This statement is dangerous. I’ve been on both ends of it; I’ve personally said: “I’m not getting my hopes up“, and I’ve told others: “don’t get your hopes up!“. But who am I to steal someone’s hope? Better yet, why would I want to rob myself of hope? Hope is the confident expectation of what God has promised me.
When we use the phrase “don’t get your hopes up“, we are promoting the unfortunate, yet popular mindset of‘always needing to get what we want’. We casually state “I’m not getting my hopes up” in order to selfishly protect our emotions. When we announce this disclaimer before we even begin to explain our true desires, we are trying to avoid the ‘hurt’ that comes when things don’t go ‘according to our plan’. “Don’t get your hopes up“, implies the low likelihood of a successful outcome; and this statement immediately lowers our expectations. It’s like holding an umbrella up on a partly cloudy day just because the potential of ‘rain’ is present. Instead of enjoying the moments of pleasurable sun, while accepting some intermittent clouds, it’s easy to allow the uncertainty of some ‘rain clouds’ to diminish hope altogether. We’ve all been guilty of “popping open an umbrella” before a raindrop even falls; expecting a downpour just because the odds are not in our favor; “not getting our hopes up” before the sunshine even has a chance to prevail. Words are powerful, and when we preface our conversations with “don’t get your hopes up“, we are discounting our ability to raise our expectations and pair them with infinite acceptance.
See, the problem does not actually consist of ‘not getting what we want‘, but instead, our unwillingness to accept what we’re dealt with, and work it out for good. This past week, we found out that our baby boy, Theodore, had a stroke. On top of countless other complications arising from Teddy’s open heart surgery and cath lab procedures, we were told a few days ago that he suffered brain damage due to a blood clot that formed. As parents, this is absolutely devastating news. While watching our son get wheeled away for a cat scan, we were hopeful that the scan results would come back clear; “our hopes were UP”. Our emotions took a hard hit when the doctors showed us the image of his brain, with a big dark spot, indicating impairment to his left parietal lobe. The doctors explained that Teddy’s stroke is the reason behind his right arm and right leg not being as active as his left extremities. Although we did not receive the news we wanted to hear, I had to make a conscious effort to accept the outcome, then purposefully raise my hopes again. Not easy. But I now “get my hopes up“, that Theodore will beat the odds once again; that he will fully recover and regain complete function over the right side of his body. I will accept the disappointment for what it is and still work towards the best outcome for Theodore; because it’s how we react that allows us to “fall right side up”.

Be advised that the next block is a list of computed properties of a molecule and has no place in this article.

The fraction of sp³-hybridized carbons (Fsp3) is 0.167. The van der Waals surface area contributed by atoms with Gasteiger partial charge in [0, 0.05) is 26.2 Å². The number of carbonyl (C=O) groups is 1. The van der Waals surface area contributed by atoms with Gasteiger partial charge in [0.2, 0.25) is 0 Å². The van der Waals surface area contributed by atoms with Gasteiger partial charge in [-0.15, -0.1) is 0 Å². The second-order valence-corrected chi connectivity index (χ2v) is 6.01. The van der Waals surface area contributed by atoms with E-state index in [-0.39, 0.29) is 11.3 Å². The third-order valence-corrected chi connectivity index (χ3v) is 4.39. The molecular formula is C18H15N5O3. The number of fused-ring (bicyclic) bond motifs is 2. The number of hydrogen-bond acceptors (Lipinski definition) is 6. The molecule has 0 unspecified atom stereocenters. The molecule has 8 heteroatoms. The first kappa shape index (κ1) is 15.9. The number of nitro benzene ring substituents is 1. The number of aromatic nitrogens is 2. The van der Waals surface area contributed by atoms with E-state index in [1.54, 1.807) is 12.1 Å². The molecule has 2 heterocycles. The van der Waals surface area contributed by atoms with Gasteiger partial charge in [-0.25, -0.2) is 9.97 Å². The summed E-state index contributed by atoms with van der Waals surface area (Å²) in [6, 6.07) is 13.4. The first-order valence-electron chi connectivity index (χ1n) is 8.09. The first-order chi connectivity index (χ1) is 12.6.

‘Hope’ sometimes needs to be learned the hard way. Real hope is based on God’s Word, and not my own wishes. Although I wish my son never had to endure such pain, my hope for Theodore’s favorable outcome is based upon God’s Word in Isaiah 53:5. God is up to something in our lives; even when I cannot feel it or see it, I know God is working it all out behind the scenes. I’ve learned that it’s easy to have ‘hope’ when good things happen, but also easy to let go of ‘hope’ when God seems silent. I’ve learned that it’s ok to not always get what you want… but if we continue to hope for what we do not yet have, we will wait for it patiently (Romans 8:25). Patience is the proof of hope; and I am choosing to work on my patience every day. This journey has been incredibly hard, and not at all what we wanted for our family… but when times get tough, we can either panic, or we can pray; we can either say: “don’t get your hopes up“, or “keep your hopes up!”. And in the middle of this storm, I will choose to always pray and never lose hope (Luke 18:1).
-️ Momma Bear, Praying Isaiah 53:5
MY ‘TEDDY BEAR’ PRAYER:
Please pray that we continue to place our hope in God. I pray to not just maintain “wishful hope”, by being optimistic with “wishful thinking”… but rather to have “certain hope” – not ‘wishing’, not ‘feeling’, and not ‘expecting’, but KNOWING for certain that our circumstances will work out for the Glory of God.
Please pray that my below “hopes” come to pass in God’s perfect timing:
-I HOPE that Theodore fully recovers from his stroke; that his right side of his entire body matches the great strength of his left side, in Jesus Name.
-I HOPE that Theodore can begin his breast milk drip-feed within the next two weeks; better yet, that he will eventually be feeding right off of his Mother, in Jesus Name.
-I HOPE that Theodore will be approved much earlier than expected for his next major open heart surgery; and that the surgery will be a ‘Comprehensive Glen’ instead of the ‘Norwood’, in Jesus Name.
-I HOPE, above all else, that God intervenes and that Theodore’s heart will be made NEW and WHOLE by the miracle working power of our Almighty God; ‘HLHS’ has no power over my son’s life, and nothing is impossible for my God, in Jesus Name.
3 thoughts on ““DON’T GET YOUR HOPES UP””
Our prayers are constant for you and your son, your family. You are so brave. Your trust in God will bring you through this. ❌⭕️
LikeLiked by 1 person
Praying for you all, especially Teddy.
LikeLiked by 1 person
Praying each new day brings Theodore more strength. God bless and watch over him, you, Michael, and MacKenna.